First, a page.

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Oxford student life (Part I)

I have to admit we celebrate the end of finals really well such that almost everyone comes out of the exam hall happy regardless of how they feel the exams went. For those who've finished their finals paper, they come out from a different gate to every...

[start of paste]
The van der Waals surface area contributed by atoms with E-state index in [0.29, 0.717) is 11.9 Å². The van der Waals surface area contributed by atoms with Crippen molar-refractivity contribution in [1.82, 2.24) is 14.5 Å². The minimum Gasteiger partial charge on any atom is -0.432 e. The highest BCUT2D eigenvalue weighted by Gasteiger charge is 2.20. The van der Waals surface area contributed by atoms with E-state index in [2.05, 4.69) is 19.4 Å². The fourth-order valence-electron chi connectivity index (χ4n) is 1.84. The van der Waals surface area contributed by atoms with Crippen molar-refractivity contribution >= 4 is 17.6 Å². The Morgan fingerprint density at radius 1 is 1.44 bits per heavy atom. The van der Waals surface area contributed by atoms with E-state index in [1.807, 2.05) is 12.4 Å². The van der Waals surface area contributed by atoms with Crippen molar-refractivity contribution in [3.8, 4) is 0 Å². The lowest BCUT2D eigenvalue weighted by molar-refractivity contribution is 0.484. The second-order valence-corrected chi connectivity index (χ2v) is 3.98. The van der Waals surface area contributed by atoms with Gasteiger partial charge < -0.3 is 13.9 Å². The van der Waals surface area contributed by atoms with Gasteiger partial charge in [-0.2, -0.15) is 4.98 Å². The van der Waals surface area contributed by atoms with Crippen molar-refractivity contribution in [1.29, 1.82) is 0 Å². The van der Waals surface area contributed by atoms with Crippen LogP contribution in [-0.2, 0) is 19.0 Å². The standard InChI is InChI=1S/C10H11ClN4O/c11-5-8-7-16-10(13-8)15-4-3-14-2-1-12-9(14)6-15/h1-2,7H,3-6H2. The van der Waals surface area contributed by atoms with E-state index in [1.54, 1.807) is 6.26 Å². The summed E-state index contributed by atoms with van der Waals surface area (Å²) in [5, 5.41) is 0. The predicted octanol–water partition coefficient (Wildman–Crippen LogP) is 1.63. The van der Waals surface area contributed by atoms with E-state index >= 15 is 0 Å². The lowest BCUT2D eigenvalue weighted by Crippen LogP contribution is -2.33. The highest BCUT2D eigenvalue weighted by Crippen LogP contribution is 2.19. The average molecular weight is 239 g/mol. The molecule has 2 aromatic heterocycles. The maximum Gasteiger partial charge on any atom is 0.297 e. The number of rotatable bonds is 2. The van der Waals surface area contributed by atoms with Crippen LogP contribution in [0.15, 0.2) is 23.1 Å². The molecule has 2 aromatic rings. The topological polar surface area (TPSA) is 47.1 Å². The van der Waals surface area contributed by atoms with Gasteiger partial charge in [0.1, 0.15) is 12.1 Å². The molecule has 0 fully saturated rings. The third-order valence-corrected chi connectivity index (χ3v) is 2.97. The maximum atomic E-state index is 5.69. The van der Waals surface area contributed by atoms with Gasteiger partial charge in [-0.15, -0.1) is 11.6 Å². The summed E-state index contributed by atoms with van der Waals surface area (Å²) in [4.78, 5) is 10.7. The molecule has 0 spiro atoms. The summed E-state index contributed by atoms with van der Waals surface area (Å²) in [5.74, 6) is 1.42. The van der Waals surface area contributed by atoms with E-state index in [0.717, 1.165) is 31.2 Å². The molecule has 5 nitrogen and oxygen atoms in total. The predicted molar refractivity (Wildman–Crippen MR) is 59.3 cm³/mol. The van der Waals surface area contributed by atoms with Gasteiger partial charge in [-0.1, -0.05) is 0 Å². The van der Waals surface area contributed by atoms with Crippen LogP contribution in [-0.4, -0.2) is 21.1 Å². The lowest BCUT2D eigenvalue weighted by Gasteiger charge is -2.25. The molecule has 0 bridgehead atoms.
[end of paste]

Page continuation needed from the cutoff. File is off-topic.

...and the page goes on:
<p><strong>Q. Oxford Tutorial</strong></p><p>&nbsp;</p><pre>A. I remember on my 3rd day of fresher year, going to the library to pick up books we will be using for the next 4 years. They were massive, heavy and lots. I received around 10 books that were on average 800 pages long. It was so heavy to move them in and out of the room at the start and end of vacation… Fortunately our studies were not based on going all through these books but using these books as reference.<p>&nbsp;</p> For my first ever tutorial homework I received 10 questions to solve using the books we received. My tutor said it will take us about 8 hours. It took me 16 hours. There were hints to use which book for reference but no specific page. During high school, I thought I was quite good at using the appendix to efficiently find the info I needed; but definitely not with these text books. This is also when I realized that some of the fellow biochemists were really switched on. Some of the questions were topics I have never done before but I was basically required to read on that topic, learn it myself and come up with the answer myself. So I wondered what the tutorials were for if we could answer all the questions ourselves. But yeah there were definitely questions that I didn't fully understand.<p>&nbsp;</p>We had to hand this sheet the day before our scheduled tutorial by "pidging". Every student and tutors affiliated to a college has his/her own pigeon box. A very narrow box big enough just for a pile of paper to fit into. [Picture of pigeon]<p>&nbsp;</p> Every tutor has his office in college. My tutor's was a really nice one, spacious with a kitchen. So actually I was pretty happy with how we could drink tea while having tutorial (all made by the tutor!) There were 4 of us in Oriel biochemistry first year and we were paired into 2 groups for 1:2 tutorial.<p>&nbsp;</p> I have to say the first tutorial made me feel academically happy and experience probably the highest concentration level I've ever reached. I was blown out of my mind with the explanations my tutor gave that my hand hurted while trying to note everything down. The first tutorial was like our tutor teaching us about the topics we prepared but later on became more like us presenting topics we studied on our own and our tutor asking us challenging questions to lead to a discussion as Oxbridge tutorials are supposed to be. Therefore, it was essential to do the pre-reading and homework to be able to do such discussion. If for any reason, the homework couldn't be done, at least the readings had to be done. We had 2-3 tutorials a week for our first year but from 2nd year onwards, 1 a week.<p>&nbsp;</p>We also went to lectures. In fact, pretty 2 hours every morning. For the whole 4 years, the lecture slot was either 9am-11am or 11am-1pm. The lectures were more like the classes at high school but at a larger room with larger number of people and also with not many people asking questions probably because there are too many people around (at the end of lectures, people queued to ask professor questions individually!) These lectures were not compulsory though. I heard from other university friends that professor called out names to check students attended. But in fact, there was a guy who's attended 2 lectures for the whole year but still got a first at the end of the first year exams. But that's because all the lecture notes are available online so what we need to know for exams can be found out. So in fact, a lot of studies that a typical Oxford student does are the tutorial work and not the lectures.<p>&nbsp;</p> Subject departments are all situated around the same place in the northern part of Oxford city center. Most students who live in the southern part of oxford go through this very pretty road called South Parks Road. I used to indulge in the thought that I'm really at Oxford university whenever passing this lane. Every morning 8:50 and 10:50, there would be a lot of people walking, running and cycling here. [picture of park lane]<p>&nbsp;</p>The typical recommended life of an Oxford student is study from 9am till 5pm and then do whatever else outside studying you want to do. This is just like being a fully employed person's lifestyle. I felt a lot of my British friends were really good at this and I really wish I could stick to this life too. Even if my friends and I went out the night before and came back together, it was always my friend who was already in the college library earlier than me. And yeah, because each college has its own library and dining hall (some college ones are huge and some are small like mine), until around 4pm it is not uncommon to see students wearing pajamas. [Picture of Oriel Library]</pre><p>&nbsp;</p><p><strong>Q. Experiments & Labs</strong></p><p>&nbsp;</p><pre>A. I have to say I was very lucky to meet my lab partner who was super talented with lab experiments. Basically, you can go home as soon as you finish your given experiments with max 8 hours because TAs need to go home too. I would like to proudly say that I (actually my lab partner and I) were always one of the first to go back. Usually lab hours involve lunch time. On lucky lab days when the tasks aren't too much, our aims were to go home before lunch time and I have to say this feeling was too good.<p>&nbsp;</p> Lab partners are often college friends so we decide the pair amongst us. Unlike our pair, the other pair was the last pair to leave the room (not one of the lasts, but the last) such that they were quite famous amongst the TAs. It was just because they were very chilled, slow going, making jokes during experiments and always chit chatting before starting the experiment. In our second year, we decided to switch our pairing and I became one of the last person to come out:(</pre><p>&nbsp;</p><p><strong>Q. Oxford Finals</strong></p><p>&nbsp;</p><pre>A. In Oxford, we have a very unique examination system. We have examinations at the end of each year (For Biochemists, Materials sciences, human sciences, PPE and others, no exams in the second year). Also the final graduation grade is only based on 2nd, 3rd and 4th year. This means for 3 year courses with no 2nd year exam, the whole graduation grade is based in 2 weeks of your 3 year university life.<p>&nbsp;</p> So first year examination has no effect on the graduation grade but I still went for a first in the first year because you can win the scholar title and win the scholar's gown. 1st >~70% 2:1 60~70% 2:2 50~60% 3rd 40~50%<p>&nbsp;</p>We wear this sub fusc very often especially for formal dinners and there are two types: the commoner and scholar. The scholar one looks pretty nice and is warmer in winter too. So there will be moments when you come across a friend who looks like he never studies and always goes out to play but turns up in the scholar's gown when going to formal.<p>&nbsp;</p> (Copy and paste into browser)<p>&nbsp;</p><p>&nbsp;</p>So since there is only one examination in the whole year, there are very large amounts of work that need to be covered and memorized. I would say for my 3rd year for which exam was based on 2 years of work, everyone did the work to be able to understand the course contents but the actual determining factor for your exam grades was about being able to memorize the vast syllabus, retain them and write out in the exam.<p>&nbsp;</p>At the end of the 3rd year, biochemists had 6 papers to sit Monday to Saturday each 3 hours long. Yeah, it is a very tight schedule indeed compared to other subjects. In fact from 2013 onwards starting from my year, the schedule was changed to Saturday to Saturday with an exam free day on the in-between Wednesday due to requests from years above. So I guess I was quite a lucky year. It really is a big challenge; everyone gets much stressed and is not uncommon to see a few rusticate to take the exams next year just a week before the exam.<p>&nbsp;</p> There is the joke I used to say with my junior biochemists that I relied on red bulls to stay up revising for exams so much, 6 in one night, such that I didn't want to bother opening the cans one by one and I opened them up all into a litre bottle and drank the red bull from a litre bottle. A friend of mine told me this at the end of his finals; he was a classicist and classicists take 11 papers in 2 weeks, definitely the tightest exam schedule there is. Moreover, classics and law take their 2nd and 1st year exams in the middle of the school year not at the end. Therefore, obviously studying for exams when everyone isn't adds more difficulty. During celebration of end of exams, his professor told them that they've just gone through probability the hardest academic period they will face in their life.<p>&nbsp;</p> Not a joke, but a friend of mine had her mom come over for a week before the finals to keep her company because she was so stressed. Of course, she was always studying and couldn't chat with her mom much and therefore her mum was watching tv next to her but obviously the mental support is what kept her going and this shows how stressful finals can be.<p>&nbsp;</p>Oxford examinations are very traditional in that I would say for tourists visiting Oxford in summer, Oxford exam takers is a must-watch. Did you know that Oxford students have to be dressed in full sub fusc to take exams? This includes white bow tie, the cape and even the graduation hat! If you are not, you cannot enter the examination room! In fact, the graduation hat is something that we don't wear but just carry around. So this is what it looks like in the Great Examination Hall (this is what we call the exam center).<p>&nbsp;</p><p>&nbsp;</p>But be relieved! You can undress yourself while taking the exam as it can get hot. I actually take all the cape, jacket, tie and even roll up the sleeve to be in the most comfortable state to write during the exam. But the funny thing is at the end of the exam, you must also be fully dressed to be able to go out! On my 3rd year 5th exam date, I actually tried to see if I could get away getting out without my bow tie but then was stopped by one of the exam hall stuff who was very persistent on not letting me go out until I put on the bow tie.<p>&nbsp;</p> Additionally, we have the carnation tradition where on the first day of the exam period, you wear white carnation as a symbol of good luck, red carnation on the last day and pink one in between. So without my will, I got to 'nurture' some flowers in my room These carnations are often provided by your friends or college subject seniors who pigeon these to you one or two days before. These carnations make it the atmosphere a little bit livelier from a mass of whole black outfitters.<p>&nbsp;</p><p>&nbsp;</p><p>&nbsp;</p><p>&nbsp;</p>I have to admit we celebrate the end of finals really well such that almost everyone comes out of the exam hall happy regardless of how they feel the exams went. For those who've finished their finals paper, they come out from a different gate to everyone else, to a little alleyway where their friends are waiting to 'trash' them. Yes, literally trash them with liquids, foams whatever they could get hold of.<p>&nbsp;</p><p>&nbsp;</p>It's a very happy atmosphere in this small alleyway behind the Great Examination Hall, almost like day time partying, happiness for exam takers for finishing their exams and start the summer holiday and happiness for their friends for the fun of attacking and ruining their outlooks. The trashing can get very serious with really dirty things being used so the university regulates the stuff they can bring in to the alleyway which includes white foaming, confetti, party bombs and etc. Before, it was possible to bring flour and egg but not anymore to keep the street clean. But some are unlucky (or lucky?) to be taken to a smaller corner street without many people and more appropriately trashed, typically, champagning.<p>&nbsp;</p><p>&nbsp;</p>This is a picture of my engineering friend made to stand in front of a wall and be champagned. When opening the cap, I think the cap actually hit his face which was an extra bonus for him! But the best one I've seen is a group of friends running with a paint bucket and trashing this guy with liquid caramel (definitely didn't imagine there to be liquid caramel in the paint bucket!)<p>&nbsp;</p>For a few very happy exam finishers, there is also the option to jump into the river to celebrate finals.<p>&nbsp;</p><p>&nbsp;</p>Finally we also have collections that some people may think is strange rather than unique. Collections are mini examinations taken at the beginning of each semester. So if the 2nd semester begins in the 2nd week of January. Students will actually need to come back on Wednesday of the previous week to sit collections typically on Thursday, Friday and Saturday. I guess this is necessary given Oxford vacations in total counts as more than half a year (summer one alone is 3 and half months), students need to continue to work towards the end of vacations. Also, if you rusticate and take a year or two out, usually you would have to get above 60% in this collection to be able to come back to Oxford.</pre><p>&nbsp;</p><p><strong>Q. Oxford Libraries</strong></p><p>&nbsp;</p><pre>A. My college, Oriel, was right across the Radcliffe Camera, the cylindrical building which is one of the most famous buildings of Oxford. A lot of people asked me what this was for. It actually a library; it's one of the grandest libraries, very spacious inside. Unfortunately, we aren't allowed to take photos inside so I won't post them here. There are two and half floors up and two floors below. The desks students get to use are massive. As a university student, I relied much on laptop and it's perfect to have power socket per table.<p>&nbsp;</p> The Bodleian library next to Radcliffe Camera is supposedly the 2nd biggest library in Europe. I actually only went there once because the desks are relatively small but hey an interesting fact here! There is a tunnel that connects between the 2nd basement floor of Radcliffe Camera and Bodleian.</pre><p>&nbsp;</p><p><strong>Q. College subject annual dinner</strong></p><p>&nbsp;</p><pre>A. Every year there's also college subject dinners, e.g. Oriel Biochemistry dinner attended by fellow Oriel College biochemists including both students and tutors. This one is very special in that we can gather as one college subject family and get to meet our tutors as almost like friends. The procedure is usually, 1) Champagne reception 2) 4-5 course meal 3) Drinks 4) Bar (optional)<p>&nbsp;</p> For my first annual dinner, it was a 5 course meal. I wondered what a 5 course meal would be like and actually between the two main dishes, there's a sorbet apparently to make us forget the taste of the previous main meal before the next main meal.<p>&nbsp;</p><p>&nbsp;</p>I didn't quite get to the stage of being drunk along with my tutor but my fellow biochemistry friends did. Oriel biochemistry head tutor was Dr Max Crispin, but we just called him Max instead of Dr Crispin and also other tutors by their first name. I found this really hard to get used to at the beginning. Max took the selfie and I quite admire him beyond as my tutor in that he has started his own R&D company in cancer field.<p>&nbsp;</p> I remember an unusual breakfast that was quite joyful and funny because of this drunken Theology student who apparently had his Theology/ Philosophy college annual dinner and kept drinking till morning.<p>&nbsp;</p>This pretty much sums up my academic life at Oxford and hope sharing it with you all was helpful.<p>&nbsp;</p> Harry Biochemistry 2010-2014</pre><p>&nbsp;</p>